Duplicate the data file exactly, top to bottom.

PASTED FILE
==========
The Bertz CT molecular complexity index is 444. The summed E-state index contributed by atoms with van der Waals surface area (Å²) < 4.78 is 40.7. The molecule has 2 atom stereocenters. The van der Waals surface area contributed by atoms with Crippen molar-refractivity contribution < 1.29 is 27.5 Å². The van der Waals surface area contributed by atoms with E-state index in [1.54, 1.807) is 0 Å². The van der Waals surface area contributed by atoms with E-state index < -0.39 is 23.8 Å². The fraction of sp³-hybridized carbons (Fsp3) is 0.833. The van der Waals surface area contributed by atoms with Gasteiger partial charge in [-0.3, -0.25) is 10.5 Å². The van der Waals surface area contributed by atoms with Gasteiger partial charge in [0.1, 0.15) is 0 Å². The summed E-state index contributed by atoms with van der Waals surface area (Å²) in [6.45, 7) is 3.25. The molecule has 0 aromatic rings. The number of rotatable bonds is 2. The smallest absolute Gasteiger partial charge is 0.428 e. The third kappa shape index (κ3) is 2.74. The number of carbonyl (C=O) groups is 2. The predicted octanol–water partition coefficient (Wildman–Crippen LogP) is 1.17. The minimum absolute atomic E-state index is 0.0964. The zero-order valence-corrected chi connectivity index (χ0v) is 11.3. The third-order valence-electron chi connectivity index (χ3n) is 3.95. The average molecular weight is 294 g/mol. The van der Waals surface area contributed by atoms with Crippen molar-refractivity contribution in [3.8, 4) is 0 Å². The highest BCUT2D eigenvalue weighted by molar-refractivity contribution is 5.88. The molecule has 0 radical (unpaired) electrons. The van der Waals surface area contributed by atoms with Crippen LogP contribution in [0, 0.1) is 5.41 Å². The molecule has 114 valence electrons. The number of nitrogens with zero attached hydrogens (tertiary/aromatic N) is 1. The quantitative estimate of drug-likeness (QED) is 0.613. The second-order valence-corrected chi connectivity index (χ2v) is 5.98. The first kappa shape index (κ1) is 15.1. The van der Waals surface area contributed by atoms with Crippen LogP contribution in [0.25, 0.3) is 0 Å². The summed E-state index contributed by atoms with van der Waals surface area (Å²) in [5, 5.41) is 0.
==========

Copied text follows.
The Bertz CT molecular complexity index is 444. The summed E-state index contributed by atoms with van der Waals surface area (Å²) < 4.78 is 40.7. The molecule has 2 atom stereocenters. The van der Waals surface area contributed by atoms with Crippen molar-refractivity contribution < 1.29 is 27.5 Å². The van der Waals surface area contributed by atoms with E-state index in [1.54, 1.807) is 0 Å². The van der Waals surface area contributed by atoms with E-state index < -0.39 is 23.8 Å². The fraction of sp³-hybridized carbons (Fsp3) is 0.833. The van der Waals surface area contributed by atoms with Gasteiger partial charge in [-0.3, -0.25) is 10.5 Å². The van der Waals surface area contributed by atoms with Gasteiger partial charge in [0.1, 0.15) is 0 Å². The summed E-state index contributed by atoms with van der Waals surface area (Å²) in [6.45, 7) is 3.25. The molecule has 0 aromatic rings. The number of rotatable bonds is 2. The smallest absolute Gasteiger partial charge is 0.428 e. The third kappa shape index (κ3) is 2.74. The number of carbonyl (C=O) groups is 2. The predicted octanol–water partition coefficient (Wildman–Crippen LogP) is 1.17. The minimum absolute atomic E-state index is 0.0964. The zero-order valence-corrected chi connectivity index (χ0v) is 11.3. The third-order valence-electron chi connectivity index (χ3n) is 3.95. The average molecular weight is 294 g/mol. The van der Waals surface area contributed by atoms with Crippen molar-refractivity contribution in [3.8, 4) is 0 Å². The highest BCUT2D eigenvalue weighted by molar-refractivity contribution is 5.88. The molecule has 0 radical (unpaired) electrons. The van der Waals surface area contributed by atoms with Crippen LogP contribution in [0, 0.1) is 5.41 Å². The molecule has 114 valence electrons. The number of nitrogens with zero attached hydrogens (tertiary/aromatic N) is 1. The quantitative estimate of drug-likeness (QED) is 0.613. The second-order valence-corrected chi connectivity index (χ2v) is 5.98. The first kappa shape index (κ1) is 15.1. The van der Waals surface area contributed by atoms with Crippen LogP contribution in [0.25, 0.3) is 0 Å². The summed E-state index contributed by atoms with van der Waals surface area (Å²) in [5, 5.41) is 0.